March 13, 2020 2:48 PM EDT

Lost Girls, a mystery film that arrives on Netflix on March 13, is a dramatized account of an unresolved true crime story about a serial killer on New York’s Long Island.

Based on a 2013 nonfiction book of the same name by Robert Kolker, the movie centers on Mari Gilbert, played by Amy Ryan, a single mother of three juggling multiple jobs whose daughter Shannan, an escort, goes missing after meeting with a client in the Oak Beach area of Long Island. During Mari’s search for Shannan, police discover the bodies of several women, most of whom are believed to be sex workers. Incensed at the way law enforcement ignores their cases, Mari take it upon herself to advocate for her daughter by joining the families of other missing and murdered sex workers and convincing police to investigate.

A heartbreaking story about one mother’s efforts to find answers about her child, and the community she builds along the way, Lost Girls is the narrative feature debut for director Liz Garbus, whose previous work has focused on documentaries. Her 2015 film What Happened, Miss Simone?, about the life of Nina Simone, earned an Oscar nomination.

Garbus says it was important to focus this story on the families of the murder victims, drawing out their relationships to their lost loved ones and portraying sex workers as three-dimensional people, especially because they are so often rendered in stereotypical terms and dismissed by authorities.

“It’s a story about believing women, about the power of community and family,” Garbus tells TIME. “And it’s a story about the value of human life, and the judgments that our system puts into the lives.”

Here’s what to know about the true story behind Lost Girls.

Who was Shannan Gilbert and what happened after she disappeared?

An aspiring actor from Jersey City who had worked as an escort, Shannan Gilbert disappeared at the age of 24 on May 1, 2010, after seeing a client. A haunting recording of a 911 call made the day she disappeared reveals that she screamed, “They’re trying to kill me.” .

The search for Shannan initially led police to discover the bodies of four other women in December 2010. More remains were found in 2011, eventually leading to the discovery of at least six other people, many of whom were believed to be sex workers who had disappeared without explanation. Their bodies were found near Gilgo Beach on Long Island’s South Shore — discoveries that shocked local residents and the New York community at large. Police have said they suspect a single serial killer was responsible for their deaths.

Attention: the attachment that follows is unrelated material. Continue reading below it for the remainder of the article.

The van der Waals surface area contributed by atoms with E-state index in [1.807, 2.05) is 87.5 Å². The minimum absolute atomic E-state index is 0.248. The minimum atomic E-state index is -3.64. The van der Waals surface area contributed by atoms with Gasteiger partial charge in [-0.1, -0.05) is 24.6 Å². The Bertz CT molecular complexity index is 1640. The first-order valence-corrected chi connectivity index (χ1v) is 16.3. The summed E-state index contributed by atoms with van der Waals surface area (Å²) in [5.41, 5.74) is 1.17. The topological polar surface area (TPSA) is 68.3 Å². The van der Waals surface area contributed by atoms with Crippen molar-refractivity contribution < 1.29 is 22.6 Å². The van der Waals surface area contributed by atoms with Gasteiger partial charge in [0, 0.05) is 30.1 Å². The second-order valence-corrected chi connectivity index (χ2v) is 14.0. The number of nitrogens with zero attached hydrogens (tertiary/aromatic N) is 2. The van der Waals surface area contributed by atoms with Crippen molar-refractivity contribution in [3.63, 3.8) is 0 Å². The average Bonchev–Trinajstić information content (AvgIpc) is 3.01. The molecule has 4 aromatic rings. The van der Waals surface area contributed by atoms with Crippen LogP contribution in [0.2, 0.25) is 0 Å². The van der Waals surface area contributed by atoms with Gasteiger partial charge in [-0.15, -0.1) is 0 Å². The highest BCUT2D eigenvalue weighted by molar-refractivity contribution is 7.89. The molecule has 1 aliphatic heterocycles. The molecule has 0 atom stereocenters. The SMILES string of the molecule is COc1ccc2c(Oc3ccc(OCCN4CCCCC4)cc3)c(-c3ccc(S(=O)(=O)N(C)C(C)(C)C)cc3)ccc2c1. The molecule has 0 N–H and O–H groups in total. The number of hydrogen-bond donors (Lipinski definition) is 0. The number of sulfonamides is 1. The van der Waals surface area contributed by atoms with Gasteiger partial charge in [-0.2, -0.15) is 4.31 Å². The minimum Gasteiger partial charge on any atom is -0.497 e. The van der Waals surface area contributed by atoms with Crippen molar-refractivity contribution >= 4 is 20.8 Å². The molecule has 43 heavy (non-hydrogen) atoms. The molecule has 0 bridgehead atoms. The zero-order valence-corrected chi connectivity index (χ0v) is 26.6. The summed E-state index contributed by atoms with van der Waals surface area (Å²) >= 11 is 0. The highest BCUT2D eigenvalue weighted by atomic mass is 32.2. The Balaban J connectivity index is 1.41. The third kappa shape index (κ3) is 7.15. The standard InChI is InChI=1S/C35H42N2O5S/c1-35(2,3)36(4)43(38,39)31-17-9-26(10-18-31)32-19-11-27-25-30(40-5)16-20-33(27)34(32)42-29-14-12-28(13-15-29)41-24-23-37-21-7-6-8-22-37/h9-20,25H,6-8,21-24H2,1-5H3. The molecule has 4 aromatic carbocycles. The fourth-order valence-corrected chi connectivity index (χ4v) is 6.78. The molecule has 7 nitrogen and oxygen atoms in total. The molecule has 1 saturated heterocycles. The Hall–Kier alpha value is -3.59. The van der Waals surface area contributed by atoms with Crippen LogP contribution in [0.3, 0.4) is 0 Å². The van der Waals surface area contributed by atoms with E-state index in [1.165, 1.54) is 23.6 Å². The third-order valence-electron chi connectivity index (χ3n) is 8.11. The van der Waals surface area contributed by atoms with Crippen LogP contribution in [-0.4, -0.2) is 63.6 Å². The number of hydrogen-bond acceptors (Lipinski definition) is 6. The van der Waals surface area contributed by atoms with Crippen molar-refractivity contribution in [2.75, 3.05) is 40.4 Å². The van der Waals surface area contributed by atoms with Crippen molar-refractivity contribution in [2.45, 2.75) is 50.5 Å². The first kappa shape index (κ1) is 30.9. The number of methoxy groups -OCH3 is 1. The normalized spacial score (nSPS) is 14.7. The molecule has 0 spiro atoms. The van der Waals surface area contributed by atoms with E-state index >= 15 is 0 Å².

Although Shannan’s remains were eventually discovered in a marsh near Gilgo Beach on Jones Beach Island on Dec. 13, 2011, police have said they don’t believe her death was linked to the others murdered by a serial killer, and that they suspect that she drowned. The Gilbert family did not agree with this assertion, and released an independent autopsy in 2016 that suggested Shannan could have been murdered.

Who was Mari Gilbert?

Amy Ryan’s Mari in Lost Girls is a complicated figure — a mother who loves and cares for her three daughters, even though she sometimes relies on them for money and emotional support. Hardworking, angry and determined to find answers, Mari becomes the de facto leader of the families who come together in the wake of their relatives’ disappearance and the discovery of their remains. All feel ignored and demoralized by the lack of effort from police. But Mari’s anger pushes authorities to act, even though it takes several months for them to locate Shannan’s remains.